Original Article

Effect of catecholamines on IL-2 production and NK cytotoxicity of rats in vitro

Yu-ping PENG, Yi-hua QIU, Jian-lan JIANG, Jian-jun WANG


To explore effects of exogenous and endogenous catecholamines on function of lymphocytes and primary mechanisms mediating the effects.
Splenocytes of rats were exposed to norepinephrine (NE), alpha- or beta-adrenoceptor antagonists plus NE, or alpha-methyl-p-tyrosine (alpha-MT), and then concanavalin A (Con A)-induced interleukin-2 (IL-2) production and natural killer (NK) cell cytotoxicity were determined by MTT assay and LDH assay, respectively.
Optical density (OD) values of NE-treated groups, which reflected IL-2 production, were 0.63, 0.61, and 0.60, respectively for 10(-10), 10(-9), and 10(-8) mol/L NE. They were all significantly reduced in comparison with control value of 0.68 (P<0.01). The effect of NE was blocked by either phentolamine (an alpha-adrenoceptor antagonist) or propanolol (a beta-adrenoceptor antagonist). OD values of alpha-MT, an inhibitor of tyrosine hydroxylase, at doses of 10(-10), 10(-9), and 10(-8) mol/L respectively were 0.71, 0.71, and 0.69, which were all notably higher than that of control (0.65, P<0.01). NK cytotoxicity was markedly attenuated by both NE and alpha-MT at the three doses mentioned above (17.69 %, 17.06 %, and 16.89 % versus 25.18 % for NE; 18.85 %, 18.44 %, and 17.04 % versus 23.22 % for alpha-MT; all P<0.01). The suppression of NK cytotoxicity by NE was prevented by propranolol but not by phentolamine.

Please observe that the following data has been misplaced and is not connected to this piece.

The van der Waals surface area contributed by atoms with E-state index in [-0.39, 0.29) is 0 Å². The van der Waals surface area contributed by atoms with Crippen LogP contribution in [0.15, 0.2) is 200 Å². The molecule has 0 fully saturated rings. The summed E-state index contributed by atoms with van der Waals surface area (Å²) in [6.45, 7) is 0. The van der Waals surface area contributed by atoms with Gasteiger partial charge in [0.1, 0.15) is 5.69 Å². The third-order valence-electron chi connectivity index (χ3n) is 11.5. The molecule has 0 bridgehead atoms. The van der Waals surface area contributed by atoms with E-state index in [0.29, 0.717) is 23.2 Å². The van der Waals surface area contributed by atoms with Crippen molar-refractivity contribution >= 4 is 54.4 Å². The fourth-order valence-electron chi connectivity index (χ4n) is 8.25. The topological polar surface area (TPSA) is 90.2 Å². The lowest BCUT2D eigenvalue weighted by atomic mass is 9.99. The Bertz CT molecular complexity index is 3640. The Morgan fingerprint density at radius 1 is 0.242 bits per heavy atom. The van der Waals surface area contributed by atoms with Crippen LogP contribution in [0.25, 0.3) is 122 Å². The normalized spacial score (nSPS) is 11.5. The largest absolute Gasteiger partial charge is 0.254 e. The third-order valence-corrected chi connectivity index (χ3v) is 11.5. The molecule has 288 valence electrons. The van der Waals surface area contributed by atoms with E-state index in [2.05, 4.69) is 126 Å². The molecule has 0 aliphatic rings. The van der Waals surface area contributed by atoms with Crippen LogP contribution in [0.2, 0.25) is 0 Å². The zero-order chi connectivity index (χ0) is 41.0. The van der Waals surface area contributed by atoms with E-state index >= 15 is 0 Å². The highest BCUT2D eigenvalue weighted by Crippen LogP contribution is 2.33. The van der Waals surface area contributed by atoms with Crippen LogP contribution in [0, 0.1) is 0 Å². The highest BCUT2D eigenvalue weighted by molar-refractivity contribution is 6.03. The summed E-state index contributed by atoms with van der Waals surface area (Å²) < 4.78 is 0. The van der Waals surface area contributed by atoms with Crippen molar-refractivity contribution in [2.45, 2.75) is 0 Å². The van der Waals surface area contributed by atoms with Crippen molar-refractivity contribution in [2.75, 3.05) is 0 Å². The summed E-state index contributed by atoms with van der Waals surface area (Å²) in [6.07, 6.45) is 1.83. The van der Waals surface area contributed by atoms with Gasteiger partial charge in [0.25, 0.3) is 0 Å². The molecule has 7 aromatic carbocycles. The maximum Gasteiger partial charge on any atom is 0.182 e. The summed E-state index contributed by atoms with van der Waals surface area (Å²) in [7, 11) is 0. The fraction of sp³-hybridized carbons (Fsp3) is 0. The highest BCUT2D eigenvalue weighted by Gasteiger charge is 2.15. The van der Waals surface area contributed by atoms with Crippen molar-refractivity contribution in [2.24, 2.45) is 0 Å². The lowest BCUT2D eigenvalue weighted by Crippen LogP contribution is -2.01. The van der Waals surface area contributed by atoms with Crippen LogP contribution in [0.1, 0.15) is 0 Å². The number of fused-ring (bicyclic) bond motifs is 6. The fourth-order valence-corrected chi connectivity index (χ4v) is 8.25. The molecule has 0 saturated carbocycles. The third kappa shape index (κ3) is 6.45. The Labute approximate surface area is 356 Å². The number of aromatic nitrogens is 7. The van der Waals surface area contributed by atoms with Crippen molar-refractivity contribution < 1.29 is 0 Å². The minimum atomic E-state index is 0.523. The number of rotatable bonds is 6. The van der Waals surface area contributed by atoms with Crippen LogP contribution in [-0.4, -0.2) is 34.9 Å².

Exogenous NE exerts a suppressive action in modulating functions of T and NK cells, with the former via both alpha- and beta-adrenoceptor mediated mechanisms and the later mainly through beta-adrenoceptors. Endogenous catecholamines synthesized by lymphocytes have also an autoregulatory effect on the lymphocytes themselves.

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